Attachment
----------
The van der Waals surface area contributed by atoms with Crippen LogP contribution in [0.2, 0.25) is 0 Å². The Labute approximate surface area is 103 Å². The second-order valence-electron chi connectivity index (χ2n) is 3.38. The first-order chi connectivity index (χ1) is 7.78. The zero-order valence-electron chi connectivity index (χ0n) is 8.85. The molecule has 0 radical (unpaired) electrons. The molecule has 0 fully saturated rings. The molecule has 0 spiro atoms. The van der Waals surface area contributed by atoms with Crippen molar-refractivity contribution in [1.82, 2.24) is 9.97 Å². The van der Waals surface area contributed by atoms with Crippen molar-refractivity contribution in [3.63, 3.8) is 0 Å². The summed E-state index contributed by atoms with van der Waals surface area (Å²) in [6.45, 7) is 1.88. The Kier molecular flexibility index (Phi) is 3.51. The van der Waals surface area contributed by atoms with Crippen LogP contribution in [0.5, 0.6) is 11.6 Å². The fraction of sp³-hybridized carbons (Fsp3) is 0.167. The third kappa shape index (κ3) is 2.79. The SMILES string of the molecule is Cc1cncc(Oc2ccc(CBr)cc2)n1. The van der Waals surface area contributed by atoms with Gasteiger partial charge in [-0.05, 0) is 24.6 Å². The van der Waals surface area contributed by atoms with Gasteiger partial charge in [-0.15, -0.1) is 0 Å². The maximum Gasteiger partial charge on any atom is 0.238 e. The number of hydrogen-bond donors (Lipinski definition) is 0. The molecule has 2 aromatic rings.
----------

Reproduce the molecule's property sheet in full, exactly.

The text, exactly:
The van der Waals surface area contributed by atoms with Crippen LogP contribution in [0.2, 0.25) is 0 Å². The Labute approximate surface area is 103 Å². The second-order valence-electron chi connectivity index (χ2n) is 3.38. The first-order chi connectivity index (χ1) is 7.78. The zero-order valence-electron chi connectivity index (χ0n) is 8.85. The molecule has 0 radical (unpaired) electrons. The molecule has 0 fully saturated rings. The molecule has 0 spiro atoms. The van der Waals surface area contributed by atoms with Crippen molar-refractivity contribution in [1.82, 2.24) is 9.97 Å². The van der Waals surface area contributed by atoms with Crippen molar-refractivity contribution in [3.63, 3.8) is 0 Å². The summed E-state index contributed by atoms with van der Waals surface area (Å²) in [6.45, 7) is 1.88. The Kier molecular flexibility index (Phi) is 3.51. The van der Waals surface area contributed by atoms with Crippen LogP contribution in [0.5, 0.6) is 11.6 Å². The fraction of sp³-hybridized carbons (Fsp3) is 0.167. The third kappa shape index (κ3) is 2.79. The SMILES string of the molecule is Cc1cncc(Oc2ccc(CBr)cc2)n1. The van der Waals surface area contributed by atoms with Gasteiger partial charge in [-0.05, 0) is 24.6 Å². The van der Waals surface area contributed by atoms with Gasteiger partial charge in [-0.15, -0.1) is 0 Å². The maximum Gasteiger partial charge on any atom is 0.238 e. The number of hydrogen-bond donors (Lipinski definition) is 0. The molecule has 2 aromatic rings.